Two things happen in close succession in Dee’s life though, that soon threaten her hold on her anonymity. An attractive girl moves into the house directly across the street and a little girl, living in Dee’s former house, has gone missing.

Dee wants to do whatever she can to help find the missing girl, Layla, whose disappearance seems too much of a coincidence. Could it possibly be related to Sibby’s disappearance? Even 10-years later?

As Dee and the girl across the street, Sarah, grow ever closer, Dee is able to open up to her in a way she has been unable to before with anyone else. Even though it makes her vulnerable in a way, it also gives her strength, because now she has someone on her side.

Dee has always felt like the people in town judged her after Sibby’s disappearance; like they felt she could have done something to help. Since Sarah just moved to town, she doesn’t have any preconceived notions of who Dee is, which helps Dee to be able to connect with her more naturally.

After Dee opens up to Sarah, the two girls begin to investigate Layla’s disappearance together and go on one heck of an adventure doing so!

Reading Dee and Layla’s relationship evolve was one of my favorite aspects of this story. I loved how Dee could finally let her guard down and be honest about herself with someone else. I think it means a lot to find that one person you can truly be yourself around, especially when you have been hiding a bit, like Dee was.

In addition to the evolution of the girl’s relationship, which if you are wondering, is romantic, I also enjoyed the overall evolution of the story. How Ryan went out revealing the situation with Dee and Sibby; everything that happened leading up to the kidnapping and shortly thereafter.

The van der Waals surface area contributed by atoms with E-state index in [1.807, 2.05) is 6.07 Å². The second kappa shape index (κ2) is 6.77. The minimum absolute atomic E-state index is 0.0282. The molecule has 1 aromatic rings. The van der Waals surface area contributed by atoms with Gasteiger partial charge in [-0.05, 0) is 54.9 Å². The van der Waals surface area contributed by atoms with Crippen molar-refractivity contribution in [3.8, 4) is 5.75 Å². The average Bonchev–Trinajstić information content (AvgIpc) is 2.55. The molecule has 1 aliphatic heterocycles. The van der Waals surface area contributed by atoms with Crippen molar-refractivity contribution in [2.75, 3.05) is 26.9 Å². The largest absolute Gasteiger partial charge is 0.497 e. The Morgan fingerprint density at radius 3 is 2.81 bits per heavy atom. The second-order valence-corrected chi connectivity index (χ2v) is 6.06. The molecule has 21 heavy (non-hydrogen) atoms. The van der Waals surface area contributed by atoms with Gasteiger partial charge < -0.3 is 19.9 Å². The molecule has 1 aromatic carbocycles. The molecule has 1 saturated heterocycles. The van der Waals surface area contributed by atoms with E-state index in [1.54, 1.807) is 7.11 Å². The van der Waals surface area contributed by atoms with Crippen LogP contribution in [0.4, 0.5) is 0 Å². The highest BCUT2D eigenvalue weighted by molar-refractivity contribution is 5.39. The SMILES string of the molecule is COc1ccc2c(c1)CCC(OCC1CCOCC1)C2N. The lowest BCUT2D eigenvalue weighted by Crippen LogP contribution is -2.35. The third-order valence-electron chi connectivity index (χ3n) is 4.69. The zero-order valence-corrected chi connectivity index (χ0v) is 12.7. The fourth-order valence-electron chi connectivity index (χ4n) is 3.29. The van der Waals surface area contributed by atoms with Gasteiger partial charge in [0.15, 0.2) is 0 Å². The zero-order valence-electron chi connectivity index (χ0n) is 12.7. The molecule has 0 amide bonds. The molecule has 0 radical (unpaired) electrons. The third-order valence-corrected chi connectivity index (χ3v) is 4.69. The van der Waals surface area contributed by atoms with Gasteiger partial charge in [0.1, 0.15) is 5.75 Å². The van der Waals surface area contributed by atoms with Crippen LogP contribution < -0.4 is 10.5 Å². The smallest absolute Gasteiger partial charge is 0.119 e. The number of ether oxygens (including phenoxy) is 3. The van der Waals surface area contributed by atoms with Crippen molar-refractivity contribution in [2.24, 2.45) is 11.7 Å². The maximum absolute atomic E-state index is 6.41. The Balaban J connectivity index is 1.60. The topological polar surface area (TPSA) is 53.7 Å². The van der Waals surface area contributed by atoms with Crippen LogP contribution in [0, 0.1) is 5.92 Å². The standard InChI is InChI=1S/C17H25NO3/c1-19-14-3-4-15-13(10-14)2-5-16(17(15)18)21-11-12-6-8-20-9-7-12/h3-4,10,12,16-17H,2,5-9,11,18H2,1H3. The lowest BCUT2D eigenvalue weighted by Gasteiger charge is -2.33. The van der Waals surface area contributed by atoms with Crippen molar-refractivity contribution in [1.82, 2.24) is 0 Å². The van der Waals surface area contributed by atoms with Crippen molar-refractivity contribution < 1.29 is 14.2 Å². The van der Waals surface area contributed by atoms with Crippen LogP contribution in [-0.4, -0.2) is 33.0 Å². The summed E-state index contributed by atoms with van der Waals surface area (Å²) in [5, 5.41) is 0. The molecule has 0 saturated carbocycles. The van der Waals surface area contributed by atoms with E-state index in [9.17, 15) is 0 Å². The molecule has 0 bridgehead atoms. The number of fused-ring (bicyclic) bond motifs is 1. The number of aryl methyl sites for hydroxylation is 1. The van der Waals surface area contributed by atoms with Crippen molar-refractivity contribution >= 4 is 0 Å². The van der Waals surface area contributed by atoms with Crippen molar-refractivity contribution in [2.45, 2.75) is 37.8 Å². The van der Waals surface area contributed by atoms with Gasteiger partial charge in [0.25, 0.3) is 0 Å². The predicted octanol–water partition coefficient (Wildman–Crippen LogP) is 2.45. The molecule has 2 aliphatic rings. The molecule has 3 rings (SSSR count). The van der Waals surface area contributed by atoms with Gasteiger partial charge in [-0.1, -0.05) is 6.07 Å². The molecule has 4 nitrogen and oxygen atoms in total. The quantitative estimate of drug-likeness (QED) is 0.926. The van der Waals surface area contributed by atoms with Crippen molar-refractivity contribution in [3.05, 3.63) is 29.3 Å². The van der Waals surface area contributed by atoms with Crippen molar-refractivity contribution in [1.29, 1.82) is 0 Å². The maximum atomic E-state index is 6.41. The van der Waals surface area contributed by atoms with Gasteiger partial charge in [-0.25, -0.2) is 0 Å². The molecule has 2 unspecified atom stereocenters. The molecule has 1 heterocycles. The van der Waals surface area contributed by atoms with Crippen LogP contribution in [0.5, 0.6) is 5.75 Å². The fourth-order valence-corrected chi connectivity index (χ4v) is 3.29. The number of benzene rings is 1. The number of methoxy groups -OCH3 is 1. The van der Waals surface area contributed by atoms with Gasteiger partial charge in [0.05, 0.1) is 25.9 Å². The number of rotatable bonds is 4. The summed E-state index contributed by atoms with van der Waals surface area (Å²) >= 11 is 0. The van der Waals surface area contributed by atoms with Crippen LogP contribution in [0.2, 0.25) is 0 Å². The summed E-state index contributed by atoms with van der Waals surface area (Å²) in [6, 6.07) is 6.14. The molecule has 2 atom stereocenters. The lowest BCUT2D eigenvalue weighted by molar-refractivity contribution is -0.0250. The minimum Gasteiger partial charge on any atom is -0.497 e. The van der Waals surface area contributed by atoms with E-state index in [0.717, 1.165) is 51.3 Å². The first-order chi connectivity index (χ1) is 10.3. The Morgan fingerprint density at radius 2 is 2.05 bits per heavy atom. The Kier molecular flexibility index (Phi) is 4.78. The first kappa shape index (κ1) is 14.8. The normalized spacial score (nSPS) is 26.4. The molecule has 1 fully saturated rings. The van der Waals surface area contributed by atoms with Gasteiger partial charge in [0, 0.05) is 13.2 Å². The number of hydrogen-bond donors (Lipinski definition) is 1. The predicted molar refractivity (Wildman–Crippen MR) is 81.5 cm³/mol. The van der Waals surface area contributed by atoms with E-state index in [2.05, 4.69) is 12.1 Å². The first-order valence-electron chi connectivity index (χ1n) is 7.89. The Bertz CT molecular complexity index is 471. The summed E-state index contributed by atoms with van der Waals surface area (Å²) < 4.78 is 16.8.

I also very much enjoyed, unsurprisingly, the podcast element. Listening to the audiobook, you really get a feel for what Radio Silent actually would have sounded like. That was quite compelling.

It got pretty crazy towards the end, but by then, I was committed to these characters and this story. A lot of it was great, wild and fun, but there were a couple of plot points at the very end that just seemed to be wrapped up a little too conveniently for my tastes.

Thusly, my overall enjoyment suffered just a wee bit; but seriously, just a tiny bit.

I definitely recommend this for fans of YA Mysteries, missing person, or cold case tropes, and of course, people who love a podcasting element to their Mystery/Thrillers.

Thank you so much to the publisher, Albert Whitman & Company, for providing me a copy to read and review. I had a lot of fun with it and look forward to reading more from Tom Ryan!

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Review: The Inheritance Games by Jennifer Lynn Barnes

The Inheritance Games (The Inheritance Games, #1)The Inheritance Games by Jennifer Lynn Barnes
My rating: 4 of 5 stars

Avery Grambs has had a tough go at it since her mother passed away. Since that time, she has been living with her half-sister, working as much as she can and just trying to make it through high school.

She has plans for her future, but at this rate, she’s going to need to qualify for every scholarship she can in order to be able to attend college.

Making matters worse is the fact that her sister, Libby, as sweet as she is, has terrible taste in men. When her on-again-off-again boyfriend comes around, Avery goes as far as sleeping in her car to avoid him.